2. e.l.f. Cosmetics
Unlike Snapchat, YouTube does AR try-ons mainly through paid ads and influencer content. Google has partnered with a number of beauty tech companies, such as Perfect Corp. to make this possible.
There’s a button that says “Try It On” beneath e.l.f. Cosmetics’ in-stream ads.
When users tap the button, their camera launches and displays the featured product on them. As you can see, they can cycle through color and shade options, for example.
They can then choose to purchase the product and will be taken to the corresponding product page on the e.l.f. Cosmetics website. This way, shoppers can connect with the product on a deeper level than if they were to look at a picture of the lipstick.
There are a few ways to get on the Google/YouTube AR train. You can access AR opportunities through YouTube’s content platform BrandConnect or speak to a Google sales rep.
Alternatively, you can work with a third-party platform, like Perfect, and use it to create AR beauty effects, then feed those assets to YouTube.
3. Baume & Mercier
If you have high-end, expensive products, it makes sense to offer a virtual try-on since customers don’t make such purchase decisions lightly given the hefty price tag involved. So anything you can do to help them along their journey is going to be beneficial.
One thing that makes the experience so realistic is that the watches were modeled in several different wrist sizes and variations to create the virtual try-on. Plus, special attention was paid to lighting and shadow effects.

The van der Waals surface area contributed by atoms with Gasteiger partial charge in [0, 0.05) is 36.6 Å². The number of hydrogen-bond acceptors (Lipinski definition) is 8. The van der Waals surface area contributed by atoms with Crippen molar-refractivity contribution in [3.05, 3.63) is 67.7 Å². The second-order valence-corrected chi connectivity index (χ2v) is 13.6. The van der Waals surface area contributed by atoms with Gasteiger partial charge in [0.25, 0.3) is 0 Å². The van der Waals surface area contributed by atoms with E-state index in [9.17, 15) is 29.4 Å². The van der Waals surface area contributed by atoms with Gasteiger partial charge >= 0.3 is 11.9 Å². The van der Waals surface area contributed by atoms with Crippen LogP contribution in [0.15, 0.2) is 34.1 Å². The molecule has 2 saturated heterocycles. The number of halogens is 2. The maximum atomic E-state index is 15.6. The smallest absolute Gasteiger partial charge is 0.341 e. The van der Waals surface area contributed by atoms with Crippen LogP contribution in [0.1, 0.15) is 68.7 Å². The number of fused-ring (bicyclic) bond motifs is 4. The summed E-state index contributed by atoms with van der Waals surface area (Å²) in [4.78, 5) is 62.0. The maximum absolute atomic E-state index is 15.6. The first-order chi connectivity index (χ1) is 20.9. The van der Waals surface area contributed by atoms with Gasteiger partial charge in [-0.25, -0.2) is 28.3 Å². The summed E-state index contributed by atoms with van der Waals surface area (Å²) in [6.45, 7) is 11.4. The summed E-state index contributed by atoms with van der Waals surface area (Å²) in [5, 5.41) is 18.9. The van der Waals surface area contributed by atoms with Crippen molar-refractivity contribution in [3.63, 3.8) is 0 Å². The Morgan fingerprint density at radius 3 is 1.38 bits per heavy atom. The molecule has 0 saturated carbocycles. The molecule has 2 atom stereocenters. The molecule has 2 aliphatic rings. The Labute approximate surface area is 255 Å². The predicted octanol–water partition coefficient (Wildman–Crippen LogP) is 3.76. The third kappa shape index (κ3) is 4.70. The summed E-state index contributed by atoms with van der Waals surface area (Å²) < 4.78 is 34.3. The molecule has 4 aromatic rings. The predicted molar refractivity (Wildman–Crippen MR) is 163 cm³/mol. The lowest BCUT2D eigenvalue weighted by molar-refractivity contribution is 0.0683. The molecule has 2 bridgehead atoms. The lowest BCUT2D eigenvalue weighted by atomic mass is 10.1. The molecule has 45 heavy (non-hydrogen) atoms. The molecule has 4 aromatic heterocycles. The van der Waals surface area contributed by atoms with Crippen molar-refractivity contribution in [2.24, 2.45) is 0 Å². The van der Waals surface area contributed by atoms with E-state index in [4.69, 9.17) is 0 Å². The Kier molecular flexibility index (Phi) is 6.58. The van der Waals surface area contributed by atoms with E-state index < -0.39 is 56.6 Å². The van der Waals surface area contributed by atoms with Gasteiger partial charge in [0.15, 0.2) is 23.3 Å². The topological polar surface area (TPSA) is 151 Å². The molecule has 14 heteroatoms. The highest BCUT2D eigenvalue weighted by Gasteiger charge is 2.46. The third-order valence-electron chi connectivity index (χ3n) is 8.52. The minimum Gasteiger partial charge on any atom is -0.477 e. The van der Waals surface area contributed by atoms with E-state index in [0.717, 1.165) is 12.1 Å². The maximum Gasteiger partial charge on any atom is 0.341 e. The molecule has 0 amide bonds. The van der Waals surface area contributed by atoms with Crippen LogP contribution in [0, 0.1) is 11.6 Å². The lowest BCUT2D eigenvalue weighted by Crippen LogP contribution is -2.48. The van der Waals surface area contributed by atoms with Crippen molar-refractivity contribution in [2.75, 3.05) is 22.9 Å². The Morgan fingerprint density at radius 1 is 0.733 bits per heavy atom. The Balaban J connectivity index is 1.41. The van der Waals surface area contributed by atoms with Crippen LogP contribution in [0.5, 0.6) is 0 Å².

When Haptic Media was building the virtual try-on experience, they also carried out user testing. This allowed them to see how people would instinctively hold out their wrist and at which angle they’d hold their device.
It’s a good idea to take steps like these if you decide to create a virtual try-on feature. The point is that you shouldn’t see virtual try-on as a mere novelty. If you do it well, it will help users see if the style and shape of an item are flattering for them and encourage them to make a purchase.
The fact that the virtual try-on tool is on the company’s website is also a plus. It makes the tool accessible and easy for everybody. Customers don’t need to have the company’s app (and all the annoying notifications that might come with it) to use the feature.
It seems that everybody’s trying to up their AR game at the moment. This naturally includes Facebook (or Meta).
L’Oreal brands Urban Decay, NYX, Maybelline New York, and Lancome are the first to utilize AR, with more on the way.
It’s a smart move for cosmetics and beauty companies to use social media’s AR tools since customers go on platforms like Instagram to search for beauty content and get inspiration on what to buy. So, it’s easy to target shoppers on these channels.
Plus, social shopping is on the rise. In the US, over 55 percent of social media users aged 18-24 and around 48 percent of users aged 25-34 have made a purchase through social media.
If you’d like to offer a virtual try-on experience on Instagram, you’ll have to work with a Facebook AR partner. These include ModiFace, the Perfect Corp., and Facebook’s Spark AR Hub.
If you can use technology to solve a major customer pain point, then you’re onto a winner. That’s what underwear brand Wacoal did when they worked with AI tech company Sizer to develop an innovative bra sizing app called mybraFit™.